The more puzzles, the easier the interface and search must be. Let's keep it simple.
I was thinking the interface would be fairly similar to the one I used in the simple XML editor I made. It would have a drop down box at the top that by default lists every puzzle, but you can prune the list by tag values ("tag a, but not tag b" etc). But I guess it would be a good idea to think of other ways to simplify searching for puzzles in the database without increasing the size of the database much. The editor/viewer/app is separate from the database, so someone could always build another app to read and view the database.

The reason I like the tag approach is that it is independant of the actual wording of the puzzle. If the puzzle deals with geometry, it should be tagged "geometry" regardless of whether the description mentions geometry or even geometric terms. So each puzzle will have a set of tags that describe the essence of the puzzle and not just the way it was worded. The problem is finding enough useful tags to make finding any given puzzle not take too long.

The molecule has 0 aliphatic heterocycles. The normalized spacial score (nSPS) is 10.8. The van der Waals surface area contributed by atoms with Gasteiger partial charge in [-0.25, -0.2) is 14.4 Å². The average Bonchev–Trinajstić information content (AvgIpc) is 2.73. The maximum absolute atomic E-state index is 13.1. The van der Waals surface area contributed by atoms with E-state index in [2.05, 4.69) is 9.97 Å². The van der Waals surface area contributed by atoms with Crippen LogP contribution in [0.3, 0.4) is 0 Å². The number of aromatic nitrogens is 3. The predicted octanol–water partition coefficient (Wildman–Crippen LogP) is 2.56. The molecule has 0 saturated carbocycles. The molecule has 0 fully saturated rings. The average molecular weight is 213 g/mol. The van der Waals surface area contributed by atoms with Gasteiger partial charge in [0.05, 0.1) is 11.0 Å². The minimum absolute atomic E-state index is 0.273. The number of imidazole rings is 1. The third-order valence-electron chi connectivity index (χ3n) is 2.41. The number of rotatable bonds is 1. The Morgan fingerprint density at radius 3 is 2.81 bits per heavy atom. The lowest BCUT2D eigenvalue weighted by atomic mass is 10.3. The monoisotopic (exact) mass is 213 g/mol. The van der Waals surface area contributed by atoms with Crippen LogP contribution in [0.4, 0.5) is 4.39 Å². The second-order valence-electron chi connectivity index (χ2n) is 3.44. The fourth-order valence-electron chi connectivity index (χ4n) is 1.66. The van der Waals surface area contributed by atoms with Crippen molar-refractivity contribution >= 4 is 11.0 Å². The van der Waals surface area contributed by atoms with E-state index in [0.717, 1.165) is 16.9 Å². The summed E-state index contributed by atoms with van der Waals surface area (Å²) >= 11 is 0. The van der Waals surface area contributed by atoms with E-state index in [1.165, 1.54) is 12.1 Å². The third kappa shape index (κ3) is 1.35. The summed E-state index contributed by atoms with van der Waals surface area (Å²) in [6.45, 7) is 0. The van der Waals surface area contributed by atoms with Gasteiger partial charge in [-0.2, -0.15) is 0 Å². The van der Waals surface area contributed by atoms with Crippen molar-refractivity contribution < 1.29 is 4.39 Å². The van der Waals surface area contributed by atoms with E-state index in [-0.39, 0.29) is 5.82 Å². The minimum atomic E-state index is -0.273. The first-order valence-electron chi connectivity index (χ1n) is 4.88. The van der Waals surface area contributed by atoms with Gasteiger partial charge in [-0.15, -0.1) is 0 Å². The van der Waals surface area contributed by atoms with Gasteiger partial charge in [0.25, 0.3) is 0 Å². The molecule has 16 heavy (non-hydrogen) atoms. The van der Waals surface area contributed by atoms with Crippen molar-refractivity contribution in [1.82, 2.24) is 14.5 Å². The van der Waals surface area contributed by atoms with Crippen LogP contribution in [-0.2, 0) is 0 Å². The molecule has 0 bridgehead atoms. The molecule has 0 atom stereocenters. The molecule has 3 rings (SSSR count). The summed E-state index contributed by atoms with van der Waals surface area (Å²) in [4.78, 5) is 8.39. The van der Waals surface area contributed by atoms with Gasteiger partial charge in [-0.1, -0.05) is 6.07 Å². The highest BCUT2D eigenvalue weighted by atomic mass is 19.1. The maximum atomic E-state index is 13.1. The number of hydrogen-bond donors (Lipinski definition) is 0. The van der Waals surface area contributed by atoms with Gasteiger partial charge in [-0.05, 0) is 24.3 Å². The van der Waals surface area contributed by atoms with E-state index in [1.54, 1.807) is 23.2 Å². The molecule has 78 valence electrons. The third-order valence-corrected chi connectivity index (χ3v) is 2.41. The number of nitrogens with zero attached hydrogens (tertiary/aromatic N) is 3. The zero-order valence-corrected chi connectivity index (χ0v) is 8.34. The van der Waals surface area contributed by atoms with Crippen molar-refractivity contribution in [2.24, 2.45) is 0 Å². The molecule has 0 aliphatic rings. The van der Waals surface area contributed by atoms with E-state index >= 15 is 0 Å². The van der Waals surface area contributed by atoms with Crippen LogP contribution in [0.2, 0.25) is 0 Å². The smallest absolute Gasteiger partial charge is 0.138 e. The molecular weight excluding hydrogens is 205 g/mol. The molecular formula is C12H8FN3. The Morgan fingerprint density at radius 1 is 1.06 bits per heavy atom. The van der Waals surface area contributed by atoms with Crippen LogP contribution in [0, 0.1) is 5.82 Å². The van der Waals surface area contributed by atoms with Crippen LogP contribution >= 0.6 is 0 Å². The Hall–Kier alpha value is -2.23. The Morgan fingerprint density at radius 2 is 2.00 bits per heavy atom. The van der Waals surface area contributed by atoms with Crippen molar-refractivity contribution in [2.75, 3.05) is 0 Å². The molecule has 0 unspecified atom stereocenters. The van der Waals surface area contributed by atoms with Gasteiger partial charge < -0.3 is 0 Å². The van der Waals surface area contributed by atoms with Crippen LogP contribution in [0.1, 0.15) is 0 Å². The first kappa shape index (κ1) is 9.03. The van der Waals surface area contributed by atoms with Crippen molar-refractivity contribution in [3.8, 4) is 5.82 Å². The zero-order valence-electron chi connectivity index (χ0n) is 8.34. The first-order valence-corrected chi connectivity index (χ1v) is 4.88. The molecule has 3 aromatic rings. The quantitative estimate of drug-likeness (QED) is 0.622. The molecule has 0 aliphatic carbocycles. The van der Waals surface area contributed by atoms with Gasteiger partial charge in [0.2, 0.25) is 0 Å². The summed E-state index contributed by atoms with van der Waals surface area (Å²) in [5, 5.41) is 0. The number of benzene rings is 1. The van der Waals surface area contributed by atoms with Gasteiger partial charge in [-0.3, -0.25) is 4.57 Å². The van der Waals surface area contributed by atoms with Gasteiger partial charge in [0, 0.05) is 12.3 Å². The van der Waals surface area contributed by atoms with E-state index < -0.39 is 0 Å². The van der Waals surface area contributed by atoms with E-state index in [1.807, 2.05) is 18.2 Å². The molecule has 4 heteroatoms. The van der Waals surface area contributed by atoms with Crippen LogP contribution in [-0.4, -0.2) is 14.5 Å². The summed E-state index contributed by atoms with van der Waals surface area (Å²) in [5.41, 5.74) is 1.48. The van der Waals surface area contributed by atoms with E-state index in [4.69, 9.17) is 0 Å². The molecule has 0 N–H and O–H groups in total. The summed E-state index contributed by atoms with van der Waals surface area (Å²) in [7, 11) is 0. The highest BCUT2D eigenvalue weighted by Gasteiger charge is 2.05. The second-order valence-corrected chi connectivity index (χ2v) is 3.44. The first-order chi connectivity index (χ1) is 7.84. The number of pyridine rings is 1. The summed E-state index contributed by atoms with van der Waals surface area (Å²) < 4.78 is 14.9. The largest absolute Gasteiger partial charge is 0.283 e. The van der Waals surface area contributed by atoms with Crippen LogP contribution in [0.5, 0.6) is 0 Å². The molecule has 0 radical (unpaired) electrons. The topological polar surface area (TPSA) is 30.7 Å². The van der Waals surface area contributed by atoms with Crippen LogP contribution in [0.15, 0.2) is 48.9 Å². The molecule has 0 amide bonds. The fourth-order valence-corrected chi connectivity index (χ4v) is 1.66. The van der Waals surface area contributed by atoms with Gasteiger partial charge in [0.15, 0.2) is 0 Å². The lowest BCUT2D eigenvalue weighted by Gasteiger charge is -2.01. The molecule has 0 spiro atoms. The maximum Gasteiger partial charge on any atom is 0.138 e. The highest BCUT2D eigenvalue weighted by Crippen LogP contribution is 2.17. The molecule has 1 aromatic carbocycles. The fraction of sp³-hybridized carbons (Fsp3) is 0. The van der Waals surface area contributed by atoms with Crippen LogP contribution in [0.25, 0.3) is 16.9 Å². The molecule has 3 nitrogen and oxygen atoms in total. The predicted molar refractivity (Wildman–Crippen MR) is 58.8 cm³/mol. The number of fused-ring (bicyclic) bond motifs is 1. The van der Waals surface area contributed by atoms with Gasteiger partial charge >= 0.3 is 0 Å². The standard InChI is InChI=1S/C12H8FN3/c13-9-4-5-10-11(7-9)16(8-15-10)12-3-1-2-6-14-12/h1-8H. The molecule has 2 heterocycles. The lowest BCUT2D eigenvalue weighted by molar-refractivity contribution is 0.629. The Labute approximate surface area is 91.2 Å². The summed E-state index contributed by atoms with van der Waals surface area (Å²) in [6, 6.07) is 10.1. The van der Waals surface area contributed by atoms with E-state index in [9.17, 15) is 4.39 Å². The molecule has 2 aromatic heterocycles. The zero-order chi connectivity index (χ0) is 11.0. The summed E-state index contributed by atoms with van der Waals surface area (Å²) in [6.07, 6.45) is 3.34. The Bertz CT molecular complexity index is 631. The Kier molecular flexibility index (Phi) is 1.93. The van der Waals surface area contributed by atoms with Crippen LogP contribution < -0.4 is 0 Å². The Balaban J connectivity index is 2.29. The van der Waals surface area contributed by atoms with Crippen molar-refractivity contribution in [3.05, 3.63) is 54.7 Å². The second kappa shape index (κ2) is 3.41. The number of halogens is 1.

What are the advantages compared to live BrainDen version (apart from having it offline)?
It will be a condensed form so you can find the solutions a lot easier (click the solution tab instead of searching through pages of posts). Someone could go through the database and fix grammar errors, ambiguous descriptions, poor formating, etc. It would be personalizable, so you could mark favorites, annotate, have a "to do" list tag for puzzles to work on later, etc. People could add in their own puzzles that they want to store and remember, but hopefully they would post them in the forum as well.

Where/when/by whom could it be used? Is there a better way to propagate it compared to the live BrainDen site?